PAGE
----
The abrupt shift to remote learning this year has weighed heavily on Nebraskans. Teachers, students, parents, school districts — all have had to scramble. It’s widely conceded that remote learning lags that achieved through face-to-face classroom interaction. And the need for parents to stay home to tend to their children makes restarting the economy — a vital need for Nebraska and the nation — even more difficult and delayed.
It’s imperative, then, that Nebraska school leaders explore creative ideas so that schools can reopen this fall to the greatest extent possible. Such an approach would boost instructional quality and set Nebraska on a path toward economic revival.
The Nebraska Department of Education is a key player on this issue. Education Commissioner Matt Blomstedt provides frequent guidance to school districts after consulting with state and local public health officials and the Governor’s Office.
“We know the challenges happening in the households across the state, for sure,” David Jespersen, the department’s public information officer, told The World-Herald. The agency agrees that in-class student/teacher interaction is best. But the agency’s priority, Jespersen said, must be “basing all of our decisions on public safety and public health of our students and their communities.”
Schools are particularly vulnerable to possible coronavirus exposure, which is why they were among the first institutions to be shut down early in the virus emergency, he said. Students come from throughout their community, congregate tightly in school and don’t social distance responsibly as adults do. That’s especially the case for younger children. When students return home, they’re at considerable risk of being asymptomatic carriers of the virus.
Nebraska’s 244 public school districts are home to 329,000 students and 24,000 teachers.
The Department of Education recognizes that the virus situation is changing over weeks and months, and it’s encouraging that the agency is looking at creative options for the fall. Its top preference, Jespersen said, is a return to traditional in-class instruction: “We are truly starting with putting everything on the table and seeing what works.” But if virus conditions warrant measures short of a regular reopening, the department is looking at various options, including:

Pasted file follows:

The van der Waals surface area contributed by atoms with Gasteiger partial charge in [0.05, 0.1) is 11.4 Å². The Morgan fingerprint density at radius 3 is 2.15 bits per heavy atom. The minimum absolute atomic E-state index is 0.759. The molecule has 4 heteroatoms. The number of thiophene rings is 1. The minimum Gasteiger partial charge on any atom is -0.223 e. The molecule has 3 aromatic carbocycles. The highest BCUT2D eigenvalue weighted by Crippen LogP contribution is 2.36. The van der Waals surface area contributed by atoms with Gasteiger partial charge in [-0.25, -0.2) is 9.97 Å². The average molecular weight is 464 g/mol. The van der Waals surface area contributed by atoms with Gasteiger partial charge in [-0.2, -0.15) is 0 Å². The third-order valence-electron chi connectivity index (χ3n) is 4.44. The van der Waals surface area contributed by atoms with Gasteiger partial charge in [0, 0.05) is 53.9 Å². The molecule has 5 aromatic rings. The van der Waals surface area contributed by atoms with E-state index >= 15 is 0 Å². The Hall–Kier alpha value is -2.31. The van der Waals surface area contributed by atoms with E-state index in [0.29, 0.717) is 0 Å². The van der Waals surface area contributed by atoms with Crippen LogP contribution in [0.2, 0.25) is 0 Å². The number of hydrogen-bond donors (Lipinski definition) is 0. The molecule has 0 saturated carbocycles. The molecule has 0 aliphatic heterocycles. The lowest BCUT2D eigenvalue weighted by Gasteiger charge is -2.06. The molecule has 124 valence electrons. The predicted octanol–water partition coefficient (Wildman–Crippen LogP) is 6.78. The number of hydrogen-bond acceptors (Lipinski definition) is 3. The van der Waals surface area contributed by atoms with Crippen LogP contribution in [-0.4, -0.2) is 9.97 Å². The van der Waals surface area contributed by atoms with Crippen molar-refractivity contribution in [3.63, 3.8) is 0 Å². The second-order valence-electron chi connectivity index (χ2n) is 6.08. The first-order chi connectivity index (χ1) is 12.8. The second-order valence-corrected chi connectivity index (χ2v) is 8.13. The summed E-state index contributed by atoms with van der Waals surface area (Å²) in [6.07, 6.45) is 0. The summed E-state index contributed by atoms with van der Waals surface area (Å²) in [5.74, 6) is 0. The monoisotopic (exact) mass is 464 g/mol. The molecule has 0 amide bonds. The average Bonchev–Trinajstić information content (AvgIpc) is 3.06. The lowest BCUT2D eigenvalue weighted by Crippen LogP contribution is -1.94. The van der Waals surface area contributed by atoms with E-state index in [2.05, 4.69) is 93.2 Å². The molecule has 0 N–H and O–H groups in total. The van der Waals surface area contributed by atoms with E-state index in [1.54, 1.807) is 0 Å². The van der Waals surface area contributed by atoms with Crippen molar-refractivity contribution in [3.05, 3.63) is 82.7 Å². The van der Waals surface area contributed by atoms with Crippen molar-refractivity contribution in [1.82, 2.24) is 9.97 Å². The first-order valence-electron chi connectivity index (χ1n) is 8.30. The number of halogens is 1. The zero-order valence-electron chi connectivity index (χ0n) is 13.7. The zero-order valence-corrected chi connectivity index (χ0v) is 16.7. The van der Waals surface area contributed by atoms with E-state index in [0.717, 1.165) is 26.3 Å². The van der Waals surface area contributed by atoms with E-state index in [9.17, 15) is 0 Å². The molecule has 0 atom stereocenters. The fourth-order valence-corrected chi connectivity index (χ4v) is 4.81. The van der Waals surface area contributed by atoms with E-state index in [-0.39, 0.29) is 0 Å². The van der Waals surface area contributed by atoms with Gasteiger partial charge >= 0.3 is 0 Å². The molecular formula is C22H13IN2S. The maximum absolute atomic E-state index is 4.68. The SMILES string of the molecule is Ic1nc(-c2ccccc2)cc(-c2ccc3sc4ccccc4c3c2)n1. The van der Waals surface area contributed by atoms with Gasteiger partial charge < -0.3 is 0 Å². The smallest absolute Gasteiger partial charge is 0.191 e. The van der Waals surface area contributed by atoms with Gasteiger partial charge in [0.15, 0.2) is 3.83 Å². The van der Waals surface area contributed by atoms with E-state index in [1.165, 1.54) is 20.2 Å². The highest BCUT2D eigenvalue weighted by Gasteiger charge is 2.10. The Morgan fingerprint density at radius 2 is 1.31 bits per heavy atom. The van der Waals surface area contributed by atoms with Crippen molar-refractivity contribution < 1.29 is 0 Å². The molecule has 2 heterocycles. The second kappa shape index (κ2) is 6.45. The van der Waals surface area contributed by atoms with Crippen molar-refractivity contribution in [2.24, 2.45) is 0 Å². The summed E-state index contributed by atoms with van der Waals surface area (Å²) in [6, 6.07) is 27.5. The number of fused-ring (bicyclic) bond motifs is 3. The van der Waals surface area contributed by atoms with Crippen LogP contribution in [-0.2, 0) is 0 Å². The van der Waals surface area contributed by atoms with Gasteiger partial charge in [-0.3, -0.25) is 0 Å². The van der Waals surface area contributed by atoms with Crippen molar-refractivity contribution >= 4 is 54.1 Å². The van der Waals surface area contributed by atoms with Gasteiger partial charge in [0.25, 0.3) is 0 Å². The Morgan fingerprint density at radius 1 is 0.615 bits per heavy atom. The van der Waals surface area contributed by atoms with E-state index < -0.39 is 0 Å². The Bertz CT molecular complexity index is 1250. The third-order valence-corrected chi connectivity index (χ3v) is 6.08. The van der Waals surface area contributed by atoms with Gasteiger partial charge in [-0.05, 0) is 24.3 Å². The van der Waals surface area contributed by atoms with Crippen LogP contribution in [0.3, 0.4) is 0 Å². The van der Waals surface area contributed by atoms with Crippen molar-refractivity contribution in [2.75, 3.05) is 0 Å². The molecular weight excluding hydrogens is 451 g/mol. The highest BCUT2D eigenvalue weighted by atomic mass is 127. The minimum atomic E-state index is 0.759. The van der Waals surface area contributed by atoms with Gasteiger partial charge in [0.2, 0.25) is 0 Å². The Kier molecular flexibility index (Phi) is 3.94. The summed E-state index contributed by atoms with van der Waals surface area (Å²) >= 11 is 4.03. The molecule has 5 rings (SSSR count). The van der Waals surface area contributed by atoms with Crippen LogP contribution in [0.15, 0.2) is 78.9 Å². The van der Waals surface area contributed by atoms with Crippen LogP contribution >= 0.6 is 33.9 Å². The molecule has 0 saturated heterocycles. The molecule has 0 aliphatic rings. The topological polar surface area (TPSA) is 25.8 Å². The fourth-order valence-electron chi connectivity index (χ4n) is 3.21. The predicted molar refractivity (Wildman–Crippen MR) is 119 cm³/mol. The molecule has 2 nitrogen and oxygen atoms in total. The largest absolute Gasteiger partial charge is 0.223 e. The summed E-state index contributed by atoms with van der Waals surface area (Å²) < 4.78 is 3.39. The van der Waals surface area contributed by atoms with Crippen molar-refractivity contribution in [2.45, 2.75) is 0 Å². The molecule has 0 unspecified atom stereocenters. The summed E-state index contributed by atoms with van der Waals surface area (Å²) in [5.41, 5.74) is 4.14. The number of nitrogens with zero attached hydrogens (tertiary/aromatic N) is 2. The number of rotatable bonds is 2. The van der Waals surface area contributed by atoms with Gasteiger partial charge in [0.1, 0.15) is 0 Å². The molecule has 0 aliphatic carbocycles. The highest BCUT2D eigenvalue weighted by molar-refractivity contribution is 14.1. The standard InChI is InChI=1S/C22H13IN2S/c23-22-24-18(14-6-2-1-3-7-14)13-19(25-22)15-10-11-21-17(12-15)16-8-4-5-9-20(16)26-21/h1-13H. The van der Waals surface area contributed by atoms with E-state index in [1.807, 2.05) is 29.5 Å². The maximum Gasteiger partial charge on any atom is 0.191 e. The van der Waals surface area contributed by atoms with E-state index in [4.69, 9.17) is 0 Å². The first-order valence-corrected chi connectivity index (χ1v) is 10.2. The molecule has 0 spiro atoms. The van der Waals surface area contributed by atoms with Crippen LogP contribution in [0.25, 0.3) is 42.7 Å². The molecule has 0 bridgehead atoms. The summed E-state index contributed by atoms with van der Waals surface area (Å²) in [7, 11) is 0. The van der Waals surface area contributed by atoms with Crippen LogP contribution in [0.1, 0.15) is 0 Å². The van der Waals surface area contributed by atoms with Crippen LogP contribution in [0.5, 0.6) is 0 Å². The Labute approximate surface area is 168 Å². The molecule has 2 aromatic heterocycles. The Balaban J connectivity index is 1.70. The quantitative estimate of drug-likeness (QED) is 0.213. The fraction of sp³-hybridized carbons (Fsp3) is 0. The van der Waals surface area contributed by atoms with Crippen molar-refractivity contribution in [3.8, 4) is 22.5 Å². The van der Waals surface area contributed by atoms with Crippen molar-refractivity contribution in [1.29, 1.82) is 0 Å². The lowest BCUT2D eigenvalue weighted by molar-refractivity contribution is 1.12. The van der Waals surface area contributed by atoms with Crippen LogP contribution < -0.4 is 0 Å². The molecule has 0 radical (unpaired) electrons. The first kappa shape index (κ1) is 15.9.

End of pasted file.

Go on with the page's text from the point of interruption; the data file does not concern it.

• Delayed start. Depending on the virus situation, districts could delay opening by several weeks. That option presents complications including “a hindrance to instructional hours and timelines for different events,” Jespersen said.
• Staggered class scheduling. Classes wouldn’t meet every day but instead could be scheduled for, say, Monday/Wednesday/Friday and Tuesday/Thursday.
• Remote/in-class combination. Instruction would continue remotely but students also would visit the classroom once or twice a week in small groups.
• District-specific approaches. Restrictions would vary depending on the severity of virus conditions in individual districts. Twenty-some Nebraska counties so far have registered no positive COVID-19 cases, Jespersen noted. If that remains the case this fall, it might be possible for districts there to open on a regular schedule. At the other extreme, any counties that remain hot spots would understandably face tougher restrictions.
Another wild card, Jespersen said, is the possibility of a coronavirus resurgence later this year, creating a new wave of complications and tough choices. In the end, he said, the decisions affecting schools aren’t made by education officials: “They’re made by COVID-19.”
As Nebraska school officials face such challenges this fall, it’s important that they deliver the needed innovation. Our schools must move out of lockdown and into more flexible, effective support for students, parents and communities.
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